Researchers from Nottingham University collected and tested 610 “roadkill” badger carcasses, but found only 51 infected with the disease.
The revelations came from a £497,000 study funded by the Department for the Environment, Food and Rural Affairs – the Whitehall ministry responsible for tens of thousands of badgers being culled.
A 37-page report by Professor Malcolm Bennett, of Nottingham University’s School of Veterinary Science and Medicine, outlined findings showing just 8.3% of the dead animals his team surveyed had bTB – despite the creatures being blamed for giving the disease to cows across England.
Up to 64,657 badgers are due to be slaughtered this autumn to curb the spread of bTB.
Some 102,188 have been culled since 2013.
The study was ordered in 2016 and completed in June 2018 – meaning three more “culling seasons” have taken place since it was finalised.
Animal welfare campaigners said the report proved the controversial killing programme was doomed to fail to stop the spread of bTB.
Dominic Dyer, wildlife advocate at the Born Free charity, criticised the “cruel, costly and ineffective badger cull”.
He told the Mirror the study “clearly shows that the vast majority of badgers being killed under cull licences are completely TB free and their death will have no impact whatsoever on lowering bovine TB in badgers or cattle”.
He added: “It’s a national disgrace that badgers are being pushed to the verge of local extinction in areas of England where they have lived since the Ice Age as a result of culling, when the Government have evidence to prove the vast majority do not carry bovine TB.
“The Government could kill every badger in England but bovine TB will remain in cattle herds as it’s primarily a cattle-based disease.”
Prof Bennett’s team examined dead badgers found in Cheshire, Derbyshire, Nottinghamshire, Leicestershire, Warwickshire and Northamptonshire.
Prof Bennett’s report says: “Carcasses were collected by a range of stakeholders: farmers (recruited through the NFU and local TB groups such as the Cheshire TB Eradication Board), veterinary practices and wildlife groups.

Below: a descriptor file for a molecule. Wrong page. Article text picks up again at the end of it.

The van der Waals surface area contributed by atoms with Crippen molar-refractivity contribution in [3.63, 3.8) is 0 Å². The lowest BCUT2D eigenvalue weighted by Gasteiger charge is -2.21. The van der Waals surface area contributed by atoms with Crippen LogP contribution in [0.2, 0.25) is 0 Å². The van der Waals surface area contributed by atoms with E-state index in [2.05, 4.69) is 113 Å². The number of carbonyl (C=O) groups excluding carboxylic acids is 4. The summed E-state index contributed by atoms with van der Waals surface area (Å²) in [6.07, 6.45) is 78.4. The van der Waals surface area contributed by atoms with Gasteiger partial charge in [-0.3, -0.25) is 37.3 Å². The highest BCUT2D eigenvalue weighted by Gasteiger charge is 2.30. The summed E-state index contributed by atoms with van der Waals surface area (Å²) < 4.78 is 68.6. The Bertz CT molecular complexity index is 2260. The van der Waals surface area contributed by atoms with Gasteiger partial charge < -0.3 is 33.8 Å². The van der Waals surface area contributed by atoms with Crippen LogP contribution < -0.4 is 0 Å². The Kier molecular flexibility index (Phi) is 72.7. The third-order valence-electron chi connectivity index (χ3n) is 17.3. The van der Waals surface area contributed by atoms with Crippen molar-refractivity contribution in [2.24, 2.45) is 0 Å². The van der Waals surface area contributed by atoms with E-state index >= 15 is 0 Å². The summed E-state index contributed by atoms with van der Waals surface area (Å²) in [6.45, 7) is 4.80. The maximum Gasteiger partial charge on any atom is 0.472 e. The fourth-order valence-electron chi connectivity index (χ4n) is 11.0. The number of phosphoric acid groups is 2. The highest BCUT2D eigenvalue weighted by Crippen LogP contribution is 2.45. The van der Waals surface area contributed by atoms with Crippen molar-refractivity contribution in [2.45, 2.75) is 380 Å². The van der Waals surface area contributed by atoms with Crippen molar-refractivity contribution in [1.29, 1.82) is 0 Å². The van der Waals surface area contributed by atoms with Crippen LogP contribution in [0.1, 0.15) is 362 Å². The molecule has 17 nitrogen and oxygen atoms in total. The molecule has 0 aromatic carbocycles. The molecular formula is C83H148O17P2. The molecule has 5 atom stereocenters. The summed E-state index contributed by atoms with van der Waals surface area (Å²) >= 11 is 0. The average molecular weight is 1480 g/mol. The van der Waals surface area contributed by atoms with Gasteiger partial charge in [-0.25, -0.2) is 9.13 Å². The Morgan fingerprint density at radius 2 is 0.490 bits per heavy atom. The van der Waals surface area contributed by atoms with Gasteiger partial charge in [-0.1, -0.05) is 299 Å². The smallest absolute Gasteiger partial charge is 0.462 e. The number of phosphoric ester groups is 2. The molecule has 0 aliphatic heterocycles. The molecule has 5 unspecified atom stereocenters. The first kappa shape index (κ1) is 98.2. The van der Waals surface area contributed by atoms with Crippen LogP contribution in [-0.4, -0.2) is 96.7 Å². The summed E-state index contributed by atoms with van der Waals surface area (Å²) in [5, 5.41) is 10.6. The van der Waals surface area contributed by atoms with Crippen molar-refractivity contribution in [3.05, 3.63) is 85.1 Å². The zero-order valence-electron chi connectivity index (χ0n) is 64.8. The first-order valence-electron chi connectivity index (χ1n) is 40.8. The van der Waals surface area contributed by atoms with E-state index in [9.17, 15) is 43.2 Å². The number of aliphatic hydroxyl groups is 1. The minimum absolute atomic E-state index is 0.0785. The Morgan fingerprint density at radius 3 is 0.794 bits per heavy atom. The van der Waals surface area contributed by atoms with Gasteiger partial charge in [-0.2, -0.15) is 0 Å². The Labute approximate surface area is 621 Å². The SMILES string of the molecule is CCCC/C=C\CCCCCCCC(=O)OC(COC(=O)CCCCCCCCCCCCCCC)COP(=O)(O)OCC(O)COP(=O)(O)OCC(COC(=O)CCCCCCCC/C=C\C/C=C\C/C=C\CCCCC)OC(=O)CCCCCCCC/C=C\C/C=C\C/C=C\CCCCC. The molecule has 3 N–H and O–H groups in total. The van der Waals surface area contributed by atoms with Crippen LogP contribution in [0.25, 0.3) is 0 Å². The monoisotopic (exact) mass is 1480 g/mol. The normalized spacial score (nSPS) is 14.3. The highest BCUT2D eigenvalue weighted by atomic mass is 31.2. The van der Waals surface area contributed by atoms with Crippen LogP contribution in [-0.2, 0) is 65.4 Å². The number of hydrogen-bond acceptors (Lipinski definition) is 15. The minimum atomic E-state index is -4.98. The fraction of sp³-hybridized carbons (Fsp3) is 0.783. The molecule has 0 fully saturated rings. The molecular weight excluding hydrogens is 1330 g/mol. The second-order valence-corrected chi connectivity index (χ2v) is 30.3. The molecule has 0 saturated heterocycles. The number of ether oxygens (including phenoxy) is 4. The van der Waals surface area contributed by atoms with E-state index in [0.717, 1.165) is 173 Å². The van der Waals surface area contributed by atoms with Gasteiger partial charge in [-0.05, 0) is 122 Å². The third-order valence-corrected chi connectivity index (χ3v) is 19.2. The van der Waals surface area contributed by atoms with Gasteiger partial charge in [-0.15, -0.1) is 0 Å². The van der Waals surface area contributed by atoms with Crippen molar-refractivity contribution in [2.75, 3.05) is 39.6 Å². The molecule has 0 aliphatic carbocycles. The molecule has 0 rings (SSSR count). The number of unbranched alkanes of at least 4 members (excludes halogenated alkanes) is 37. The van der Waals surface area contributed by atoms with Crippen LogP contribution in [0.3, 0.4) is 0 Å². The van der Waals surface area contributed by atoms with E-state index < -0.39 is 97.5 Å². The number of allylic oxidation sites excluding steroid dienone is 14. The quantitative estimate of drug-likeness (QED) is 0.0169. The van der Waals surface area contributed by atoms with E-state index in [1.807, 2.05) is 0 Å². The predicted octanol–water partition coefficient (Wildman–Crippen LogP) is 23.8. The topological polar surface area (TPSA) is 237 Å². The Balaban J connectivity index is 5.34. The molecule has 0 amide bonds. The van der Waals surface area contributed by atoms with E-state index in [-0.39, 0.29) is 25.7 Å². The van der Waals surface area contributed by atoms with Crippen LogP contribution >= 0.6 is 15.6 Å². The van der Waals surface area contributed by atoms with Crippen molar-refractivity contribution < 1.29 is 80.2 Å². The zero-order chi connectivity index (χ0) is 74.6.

“In addition, some local authorities and businesses engaged with the study and contributed badgers, and university staff involved in the study also collected carcasses encountered while travelling.”
Of those, 51 “were culture positive and confirmed by PCR (polymerase chain reaction test) as MTC (mycobacterium tuberculosis complex)”, according to the report.
A separate study, carried out by Surrey University, focused on Oxfordshire, Hampshire, East Sussex, Buckinghamshire and Berkshire.
That found only three badgers out of 372 tested had bTB, though rates were already thought to be lower in those areas.
Cull opponents seized on the findings to renew calls for the scheme to be axed.
Mr Dyer said: “In September the Government hugely expanded the badger cull across England, which could result in over 65,000 more badgers being shot by the end of 2020.
“They claimed this huge increase in badger killing was justified in view of the high level of bovine TB in the badger population.
“However, this publicly-funded study on the prevalence of bovine TB found in badgers shows this is not the case.”
The Government has claimed the cull will begin to be phased out in the next few years, with vaccination of badgers being increased instead.
In July, it announced trials for an inoculation for cows will get underway amid moves for a vaccine by 2025.
A Defra spokesman said: “Bovine TB is one of the most difficult and intractable animal health challenges that the UK faces today, causing considerable trauma for farmers and costing taxpayers over £100million every year.
“No one wants to continue the cull of a protected species indefinitely – that is why we are accelerating other elements of our strategy, including vaccination and improved testing so that we can eradicate this insidious disease and start to phase out badger culling in England.”
It is understood publication of the report was delayed to allow the researchers time to finalise further analysis and publish in a peer reviewed journal.
This article was first published by The Mirror on 8 November 2020. Lead Image: Badger cull critics called for the scheme to be scrapped (Image: Getty).
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